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Mult Scler. 2016 May;22(6):761-9. doi: 10.1177/1352458515600247. Epub 2015 Sep 11.

Multiple sclerosis lesion formation and early evolution revisited: A weekly high-resolution magnetic resonance imaging study.

Author information

1
Center for Neurological Imaging, Brigham and Women's Hospital, USA.
2
Service de Radiologie, Centre Hospitalier Lyon-Sud, France.
3
Service de Radiologie, Centre Hospitalier Lyon-Sud, France/CREATIS, Université de Lyon, France.
4
CREATIS, Université de Lyon, France.
5
CREATIS, Université de Lyon, France/Service de Neurologie, Hospices Civils de Lyon, France.
6
BioClinica SAS, France.
7
Service de Biostatistique, Hospices Civils de Lyon, France.
8
CREATIS, Université de Lyon, France/Département IRM, CERMEP-Imagerie du Vivant, France.
9
Service de Neurologie, Hospices Civils de Lyon, France.
10
Service de Radiologie, Centre Hospitalier Lyon-Sud, France/CREATIS, Université de Lyon, France francois.cotton@chu-lyon.fr.

Abstract

BACKGROUND:

Several magnetic resonance imaging (MRI) studies investigated the evolution of multiple sclerosis (MS) lesions to understand the pathophysiological mechanisms leading to blood-brain barrier breakdown and lesion formation. Only a few assessed the early natural history of MS lesions using short-interval longitudinal MRI.

OBJECTIVE:

The purpose of this study was to characterize MS lesion occurrence and early evolution on high-resolution MRI acquired at weekly intervals.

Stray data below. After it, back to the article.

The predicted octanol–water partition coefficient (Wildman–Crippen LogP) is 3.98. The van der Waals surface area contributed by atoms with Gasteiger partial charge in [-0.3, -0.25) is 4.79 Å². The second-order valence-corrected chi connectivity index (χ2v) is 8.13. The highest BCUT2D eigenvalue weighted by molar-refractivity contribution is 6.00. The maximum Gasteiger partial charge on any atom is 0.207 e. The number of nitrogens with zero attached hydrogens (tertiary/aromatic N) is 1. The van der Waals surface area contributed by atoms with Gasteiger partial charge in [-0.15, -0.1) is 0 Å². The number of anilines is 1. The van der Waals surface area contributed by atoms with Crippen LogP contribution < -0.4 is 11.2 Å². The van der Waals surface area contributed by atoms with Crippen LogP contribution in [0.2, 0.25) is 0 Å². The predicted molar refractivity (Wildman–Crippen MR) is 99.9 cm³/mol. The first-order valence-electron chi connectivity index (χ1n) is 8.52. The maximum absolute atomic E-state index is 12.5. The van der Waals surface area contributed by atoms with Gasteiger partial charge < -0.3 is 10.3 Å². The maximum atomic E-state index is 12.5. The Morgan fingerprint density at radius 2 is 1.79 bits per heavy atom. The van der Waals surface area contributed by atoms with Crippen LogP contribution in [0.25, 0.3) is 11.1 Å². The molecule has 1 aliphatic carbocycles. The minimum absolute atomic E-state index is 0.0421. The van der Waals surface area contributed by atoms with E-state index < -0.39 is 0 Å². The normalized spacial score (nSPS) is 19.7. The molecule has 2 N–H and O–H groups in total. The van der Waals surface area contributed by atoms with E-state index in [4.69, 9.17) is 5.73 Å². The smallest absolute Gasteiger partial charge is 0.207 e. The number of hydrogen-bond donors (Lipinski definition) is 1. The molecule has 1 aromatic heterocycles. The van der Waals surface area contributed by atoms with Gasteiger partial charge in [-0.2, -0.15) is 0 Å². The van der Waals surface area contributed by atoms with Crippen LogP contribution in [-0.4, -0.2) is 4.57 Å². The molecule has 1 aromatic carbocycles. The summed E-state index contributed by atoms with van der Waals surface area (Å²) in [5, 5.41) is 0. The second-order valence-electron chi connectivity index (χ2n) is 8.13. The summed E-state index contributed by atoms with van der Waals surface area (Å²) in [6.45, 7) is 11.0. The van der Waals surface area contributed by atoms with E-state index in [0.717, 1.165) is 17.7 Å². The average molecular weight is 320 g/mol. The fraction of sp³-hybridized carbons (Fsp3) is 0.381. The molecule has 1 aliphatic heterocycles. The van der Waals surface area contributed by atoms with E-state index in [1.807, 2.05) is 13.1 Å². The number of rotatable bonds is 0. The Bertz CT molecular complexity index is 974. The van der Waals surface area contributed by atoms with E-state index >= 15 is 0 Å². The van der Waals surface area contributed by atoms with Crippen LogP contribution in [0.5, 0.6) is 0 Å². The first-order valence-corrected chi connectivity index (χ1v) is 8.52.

METHODS:

Active lesions were characterized on 3D fluid attenuation inversion recovery (FLAIR) and gadolinium-enhanced 3D T1-weighted MRI performed weekly (seven weeks) on five untreated patients with relapsing-remitting MS (RRMS).

RESULTS:

Active lesions (n=212) were detected in all patients. All showed contrast-enhancement on at least one time-point. Most new lesions (83.5%) were visible on FLAIR and post-contrast T1-weighted images at first detection; 11.2% showed activity on FLAIR images, one or more weeks before the appearance of contrast-enhancement; 12.5% enhanced before being apparent on FLAIR.

CONCLUSION:

Blood brain barrier disruption is a constant step in the natural history of active MS lesions, but does not always constitute the initial event. These findings are consistent with the existence of a subpopulation of lesions with an 'inside-out' genesis, where neurodegenerative processes might precede microglial activation, and a subsequent adaptive immune response.

KEYWORDS:

Magnetic resonance imaging; T2 lesions; multiple sclerosis; relapsing–remitting

PMID:
26362901
DOI:
10.1177/1352458515600247
[Indexed for MEDLINE]

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